Clindamycin – Rifampicin inhibits bacterial DNA-dependent RNA synthesis by inhibiting bacterial DNA and growth of Gram-positive bacteria (Staphylococcus aureus, Staphylococcus epidermidis) and Gram-negative bacteria (Neisseria meningitidis, Neisseria gonorrhoeae, Legionella spp., Haemophilus influenzae). It is recommended to use 300 mg clindamycin twice a day with 600 mg rifampicin (in a single dose or twice a day in 300 mg dose) for 10 weeks among patients with mild or moderate symptoms of HS [19, 28]. In case of lack of improvement of the dermatological condition, other methods of treating HS should be considered.
When treating patients with rifampicin, special caution needs to be exercised with patients suffering from kidney or liver dysfunctions. In these cases it is recommended to use smaller doses and monitor liver activity by measuring ALT and AST. With pregnant or breastfeeding women it needs to be considered whether the advantages for the mother outweigh the potential risks for the child.
Rifampicin permeates to breastmilk but it does not cause any adverse effects in the breastfed infants (pregnancy category C), whereas clindamycin is considered safe for use in pregnancy (pregnancy category B).
Anti-inflammatory treatment:
Glucocorticoids (GCs) inhibit inflammatory processes by blocking synthesis of IL-1, IL-3, IL-4, IL-5, IL-6, IL-8, TNF- and granulocyte-macrophage colony-stimulating factor (GM-CSF), are antiprolific by inhibiting DNA and collagen synthesis and immunosuppressive by inhibiting proliferation of lymphocytes T and B, Langerhans cells and mastocytes.
When choosing GCs as a method of treatment of HS, many side effects resulting from inhibiting the synthesis of collagen, elastin, glycosaminoglycans and proliferation of keratinocytes and fibroblasts should be taken into account. The most important adverse effects are: epidermal and dermal thinning, diastema, telangiectasias, dermatitis perioralis type of skin changes (perioral inflammation), post steroid acne, bacterial, virus, parasite and/or fungal superinfections [17].
Sulfones (4-4’-diaminodiphenylsulfone) have antibacterial, antiparasitic and anti-inflammatory properties by inhibiting multinuclear leukocyte chemotaxis and activating the complement. It is recommended to use the therapy in 25–200 mg/day dose [29]. Increasing the dosage may be impossible because of side effects, i.e. nausea, stomach-ache, reduced appetite and vomiting, hepatotoxicity, haemolytic anaemia, peripheral neuropathy, bullous erythema multiforme, urticaria, erythema nodosum, morbilliform or scarlet-fever-form rash. Another possible adverse effect among patients receiving dapsone is developing drug-induced aseptic meningitis.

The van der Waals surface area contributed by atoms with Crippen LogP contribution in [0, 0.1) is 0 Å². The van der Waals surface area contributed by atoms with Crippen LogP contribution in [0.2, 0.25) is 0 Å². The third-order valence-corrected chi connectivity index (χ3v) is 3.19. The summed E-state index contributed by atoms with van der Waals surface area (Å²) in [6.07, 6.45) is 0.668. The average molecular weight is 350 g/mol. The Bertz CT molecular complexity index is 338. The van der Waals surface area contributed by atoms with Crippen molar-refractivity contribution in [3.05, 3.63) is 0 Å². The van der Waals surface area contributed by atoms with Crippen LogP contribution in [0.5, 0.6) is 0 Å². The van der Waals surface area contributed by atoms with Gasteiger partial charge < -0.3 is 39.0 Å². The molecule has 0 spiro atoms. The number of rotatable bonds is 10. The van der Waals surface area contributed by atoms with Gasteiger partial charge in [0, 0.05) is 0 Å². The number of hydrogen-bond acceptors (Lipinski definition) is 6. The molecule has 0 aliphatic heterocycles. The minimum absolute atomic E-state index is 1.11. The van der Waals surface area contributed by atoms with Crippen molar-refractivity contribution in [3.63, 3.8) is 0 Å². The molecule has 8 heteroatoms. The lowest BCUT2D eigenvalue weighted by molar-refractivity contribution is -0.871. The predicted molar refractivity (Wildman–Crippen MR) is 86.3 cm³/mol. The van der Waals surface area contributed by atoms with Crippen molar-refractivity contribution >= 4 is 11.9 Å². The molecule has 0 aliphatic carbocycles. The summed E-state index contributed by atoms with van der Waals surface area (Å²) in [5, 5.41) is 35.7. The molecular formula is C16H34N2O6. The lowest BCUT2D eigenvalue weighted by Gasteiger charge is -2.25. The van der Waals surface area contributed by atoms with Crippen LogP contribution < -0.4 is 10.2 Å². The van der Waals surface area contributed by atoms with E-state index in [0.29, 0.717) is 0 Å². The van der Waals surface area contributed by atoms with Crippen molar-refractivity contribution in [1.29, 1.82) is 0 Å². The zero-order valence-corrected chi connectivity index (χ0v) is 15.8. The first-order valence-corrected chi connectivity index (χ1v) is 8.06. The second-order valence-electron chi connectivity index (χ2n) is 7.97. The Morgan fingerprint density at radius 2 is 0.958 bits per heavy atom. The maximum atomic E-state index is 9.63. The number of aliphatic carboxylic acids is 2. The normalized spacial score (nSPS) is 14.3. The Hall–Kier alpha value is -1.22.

Before initiating the therapy it is recommended to have complete blood count, liver function tests (ALT, AST, bilirubin, GGT) and kidney function test (creatinine), general urine test, serological tests for hepatitis, marking activity of glucose-6-phosphate dehydrogenase [30].
Cyclosporine A (CyA) belongs to calcineurin inhibitors selectively affecting T lymphocytes. It has strong immunosuppressive properties. Cyclosporin A-cyclophilin complex prevents from phosphorylation of nuclear factor of activated T-cells, blocking the transcription of interleukin 2 [31].
Data about dosage and length of treatment are limited, but successful results of treatment are achieved with the dosages of 2.5–5 mg/kg a day [32].
The contraindications to cyclosporine are untreated hypertension, kidney failure, acute infection and patients with diagnosed malicious carcinoma (except for basal-cell carcinoma). Moreover, extra caution is recommended with pregnant patients, during lactation, and among patients with acute liver failure, primary or secondary immunodeficiency, diabetes, obesity and old age (> 65 years old).
Remark: No evidence for teratogenicity of cyclosporine A in the foetus was found.